Published: 08:50, 18 March 2020
| Updated: 08:53, 18 March 2020
Thoughts of completing the football season pale into insignificance for Hythe manager Steve Watt.
The Cannons were due to host Cray Valley last Saturday but the Isthmian League joined the Premier League and Football League in suspending play before the weekend in light of the coronavirus pandemic.
Watt was surprised to see the National League and Southern Counties East continue, before following suit on Monday evening after acting on new government guidelines.
League bosses will have decisions to make should it not be possible to complete the season.
Suggestions range from declaring the campaign null and void to using the current league tables to decide promotion and relegation.
Watt, though, is more worried about people’s health.
He said: “It’s a delicate situation and will need a lot of discussion.
“At the end of day people are dying because of the situation we’re in.
“That’s more important than who goes up or down.
“If you go on tables as they are I don’t know how you can justify relegating a team who still have a fighting chance of staying up.
“At higher levels that could affect a club for five years – some might never recover.
“It’s very tricky but I come back to the point that it’s a little thing compared to what’s going on globally.”
Watt was surprised to see other leagues continue over the weekend, feeling a total shutdown would have been more appropriate.
He said: “The biggest thing for me from Saturday was that all the governing bodies weren’t on the same page.
“Non-league clubs will suffer financially but you have to take people’s health into consideration.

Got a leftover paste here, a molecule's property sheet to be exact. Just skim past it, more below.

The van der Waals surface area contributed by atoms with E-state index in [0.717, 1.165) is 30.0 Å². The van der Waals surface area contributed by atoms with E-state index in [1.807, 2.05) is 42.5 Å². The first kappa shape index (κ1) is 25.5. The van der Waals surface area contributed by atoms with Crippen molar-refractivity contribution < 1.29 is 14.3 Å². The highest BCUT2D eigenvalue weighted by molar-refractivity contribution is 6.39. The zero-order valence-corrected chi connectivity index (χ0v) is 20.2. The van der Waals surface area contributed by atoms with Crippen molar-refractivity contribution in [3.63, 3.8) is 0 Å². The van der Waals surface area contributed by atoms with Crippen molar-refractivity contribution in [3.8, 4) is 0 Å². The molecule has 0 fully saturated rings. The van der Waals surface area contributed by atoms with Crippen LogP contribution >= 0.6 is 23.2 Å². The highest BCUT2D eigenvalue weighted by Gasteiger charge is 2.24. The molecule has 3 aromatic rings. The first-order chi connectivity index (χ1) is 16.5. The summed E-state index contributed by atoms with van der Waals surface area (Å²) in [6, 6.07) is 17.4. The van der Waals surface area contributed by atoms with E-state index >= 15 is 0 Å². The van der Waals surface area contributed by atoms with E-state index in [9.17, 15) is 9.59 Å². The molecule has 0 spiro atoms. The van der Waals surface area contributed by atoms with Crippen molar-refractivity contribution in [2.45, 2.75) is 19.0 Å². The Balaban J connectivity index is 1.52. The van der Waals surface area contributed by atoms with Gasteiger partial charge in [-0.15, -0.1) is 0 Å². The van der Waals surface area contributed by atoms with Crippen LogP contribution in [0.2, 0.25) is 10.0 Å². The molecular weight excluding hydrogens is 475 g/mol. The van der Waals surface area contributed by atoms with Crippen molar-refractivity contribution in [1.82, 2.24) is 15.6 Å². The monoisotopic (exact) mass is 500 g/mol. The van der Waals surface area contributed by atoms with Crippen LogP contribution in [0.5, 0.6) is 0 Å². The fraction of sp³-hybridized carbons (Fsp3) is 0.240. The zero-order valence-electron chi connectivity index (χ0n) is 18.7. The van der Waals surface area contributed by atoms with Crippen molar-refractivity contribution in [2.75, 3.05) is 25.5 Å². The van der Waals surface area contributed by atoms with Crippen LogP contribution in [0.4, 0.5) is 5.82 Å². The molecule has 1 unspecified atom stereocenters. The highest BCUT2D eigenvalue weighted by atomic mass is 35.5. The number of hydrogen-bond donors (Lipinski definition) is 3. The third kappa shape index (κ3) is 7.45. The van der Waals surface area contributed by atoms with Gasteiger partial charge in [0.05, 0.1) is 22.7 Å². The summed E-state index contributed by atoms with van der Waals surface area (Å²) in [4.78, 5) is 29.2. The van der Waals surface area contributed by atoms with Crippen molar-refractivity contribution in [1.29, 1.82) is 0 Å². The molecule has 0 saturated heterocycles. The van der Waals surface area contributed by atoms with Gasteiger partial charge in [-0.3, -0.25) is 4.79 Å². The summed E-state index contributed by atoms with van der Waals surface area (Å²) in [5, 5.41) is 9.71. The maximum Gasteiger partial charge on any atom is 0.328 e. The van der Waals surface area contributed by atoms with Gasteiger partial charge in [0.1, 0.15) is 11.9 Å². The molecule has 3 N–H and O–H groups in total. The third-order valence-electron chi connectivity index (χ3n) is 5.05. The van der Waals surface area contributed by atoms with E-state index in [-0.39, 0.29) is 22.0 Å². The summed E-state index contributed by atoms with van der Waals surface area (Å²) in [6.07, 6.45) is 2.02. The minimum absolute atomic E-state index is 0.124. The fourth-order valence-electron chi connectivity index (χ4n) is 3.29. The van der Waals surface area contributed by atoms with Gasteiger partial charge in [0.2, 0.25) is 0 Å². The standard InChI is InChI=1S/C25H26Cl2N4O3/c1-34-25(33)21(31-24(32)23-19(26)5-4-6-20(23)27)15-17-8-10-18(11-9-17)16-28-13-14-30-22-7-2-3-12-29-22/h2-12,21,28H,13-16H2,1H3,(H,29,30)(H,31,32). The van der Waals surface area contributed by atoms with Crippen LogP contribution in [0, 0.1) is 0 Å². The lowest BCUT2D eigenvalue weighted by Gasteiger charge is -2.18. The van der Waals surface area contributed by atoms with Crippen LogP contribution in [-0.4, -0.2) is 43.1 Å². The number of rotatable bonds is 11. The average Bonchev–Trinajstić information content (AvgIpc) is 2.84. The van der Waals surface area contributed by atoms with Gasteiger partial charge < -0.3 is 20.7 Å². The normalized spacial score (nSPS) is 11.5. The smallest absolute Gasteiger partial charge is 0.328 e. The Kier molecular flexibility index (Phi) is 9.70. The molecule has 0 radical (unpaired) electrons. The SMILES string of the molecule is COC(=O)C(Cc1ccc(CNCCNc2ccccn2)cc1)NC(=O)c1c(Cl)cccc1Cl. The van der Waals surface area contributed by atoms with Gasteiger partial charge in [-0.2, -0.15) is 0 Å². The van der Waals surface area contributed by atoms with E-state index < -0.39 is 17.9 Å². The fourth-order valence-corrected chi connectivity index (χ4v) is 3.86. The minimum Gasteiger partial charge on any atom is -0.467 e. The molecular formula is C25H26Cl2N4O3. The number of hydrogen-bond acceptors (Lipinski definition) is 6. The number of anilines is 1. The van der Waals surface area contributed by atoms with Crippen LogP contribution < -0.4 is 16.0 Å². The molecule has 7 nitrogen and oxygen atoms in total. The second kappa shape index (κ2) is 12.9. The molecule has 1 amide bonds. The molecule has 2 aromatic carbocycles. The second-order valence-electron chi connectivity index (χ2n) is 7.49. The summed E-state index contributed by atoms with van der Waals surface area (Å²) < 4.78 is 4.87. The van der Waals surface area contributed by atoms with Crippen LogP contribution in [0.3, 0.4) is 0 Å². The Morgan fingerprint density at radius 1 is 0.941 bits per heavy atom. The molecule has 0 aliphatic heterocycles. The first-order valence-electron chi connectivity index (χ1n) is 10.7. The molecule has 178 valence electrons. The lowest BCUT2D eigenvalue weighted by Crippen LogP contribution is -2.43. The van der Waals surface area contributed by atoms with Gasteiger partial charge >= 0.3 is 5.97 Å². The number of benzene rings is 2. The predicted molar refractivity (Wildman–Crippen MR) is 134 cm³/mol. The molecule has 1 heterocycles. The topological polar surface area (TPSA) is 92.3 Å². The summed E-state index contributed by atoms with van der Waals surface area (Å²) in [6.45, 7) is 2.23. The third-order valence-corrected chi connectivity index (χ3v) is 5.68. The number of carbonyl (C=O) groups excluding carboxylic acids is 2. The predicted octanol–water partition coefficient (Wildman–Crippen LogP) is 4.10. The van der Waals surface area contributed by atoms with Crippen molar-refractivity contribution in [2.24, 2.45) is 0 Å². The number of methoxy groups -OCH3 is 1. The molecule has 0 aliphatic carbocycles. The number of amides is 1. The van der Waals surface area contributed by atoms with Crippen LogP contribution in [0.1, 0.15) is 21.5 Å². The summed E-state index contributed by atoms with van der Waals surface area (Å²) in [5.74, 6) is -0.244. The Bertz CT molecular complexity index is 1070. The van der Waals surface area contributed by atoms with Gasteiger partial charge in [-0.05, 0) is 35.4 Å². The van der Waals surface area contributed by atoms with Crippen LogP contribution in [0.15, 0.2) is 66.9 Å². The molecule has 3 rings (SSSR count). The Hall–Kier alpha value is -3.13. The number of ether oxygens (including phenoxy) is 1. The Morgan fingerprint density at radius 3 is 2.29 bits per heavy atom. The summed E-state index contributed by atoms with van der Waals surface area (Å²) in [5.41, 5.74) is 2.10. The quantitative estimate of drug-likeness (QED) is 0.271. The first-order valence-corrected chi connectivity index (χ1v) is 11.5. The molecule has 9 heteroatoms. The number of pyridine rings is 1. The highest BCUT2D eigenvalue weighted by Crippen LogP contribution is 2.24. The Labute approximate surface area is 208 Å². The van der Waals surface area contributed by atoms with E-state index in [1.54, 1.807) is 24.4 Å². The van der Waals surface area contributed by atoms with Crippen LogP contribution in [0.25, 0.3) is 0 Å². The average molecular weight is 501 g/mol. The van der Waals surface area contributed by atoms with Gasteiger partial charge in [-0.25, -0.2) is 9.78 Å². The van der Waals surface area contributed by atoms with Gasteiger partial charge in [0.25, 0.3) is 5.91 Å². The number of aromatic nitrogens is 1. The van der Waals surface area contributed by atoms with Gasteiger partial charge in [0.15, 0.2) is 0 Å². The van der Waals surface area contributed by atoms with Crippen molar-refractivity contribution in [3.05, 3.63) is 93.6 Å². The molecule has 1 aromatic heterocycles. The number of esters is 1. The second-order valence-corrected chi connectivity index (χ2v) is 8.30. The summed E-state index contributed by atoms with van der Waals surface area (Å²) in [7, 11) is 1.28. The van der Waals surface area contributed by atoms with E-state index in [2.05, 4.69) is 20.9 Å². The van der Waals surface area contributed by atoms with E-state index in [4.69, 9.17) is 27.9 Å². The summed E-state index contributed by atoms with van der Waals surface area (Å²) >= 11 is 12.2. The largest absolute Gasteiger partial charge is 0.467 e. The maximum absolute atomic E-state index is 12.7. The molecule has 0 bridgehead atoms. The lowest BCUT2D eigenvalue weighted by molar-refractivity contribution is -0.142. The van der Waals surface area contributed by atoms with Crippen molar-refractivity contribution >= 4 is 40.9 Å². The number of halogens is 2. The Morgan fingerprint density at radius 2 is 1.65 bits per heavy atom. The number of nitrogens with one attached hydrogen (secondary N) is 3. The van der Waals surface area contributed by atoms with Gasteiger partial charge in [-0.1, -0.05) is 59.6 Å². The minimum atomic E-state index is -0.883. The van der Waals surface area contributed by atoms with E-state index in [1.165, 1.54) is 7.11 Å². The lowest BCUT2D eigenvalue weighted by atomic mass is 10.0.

“I found it strange that some governing bodies felt the need to continue.
“Especially when you look at how it’s being dealt with in other countries, such as America, where NFL, NBA, NHL, it’s all been shut down, yet certain leagues in this country felt the need to continue.
“I don’t see why games weren’t postponed until everyone knew more. Health has to be taken into account first. Players want to play but they understand.
“We’re in an unprecedented situation. Not everyone’s going to be happy stopping but that’s the nature of it.
“I’m pretty sure if a team wanted to play and a relative or loved one fell ill, they’d be thinking twice about their choices. The best decision was made by our league to stop before the weekend.
“I’d imagine we’re looking at further postponements.
“All the information suggests things are going to get worse before they get better.
“It’s unfortunate but we’re dealing with something we’ve never dealt with before.
“We all have to pull together as one and make sure everyone’s healthy.”
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More by this authorCraig Tucker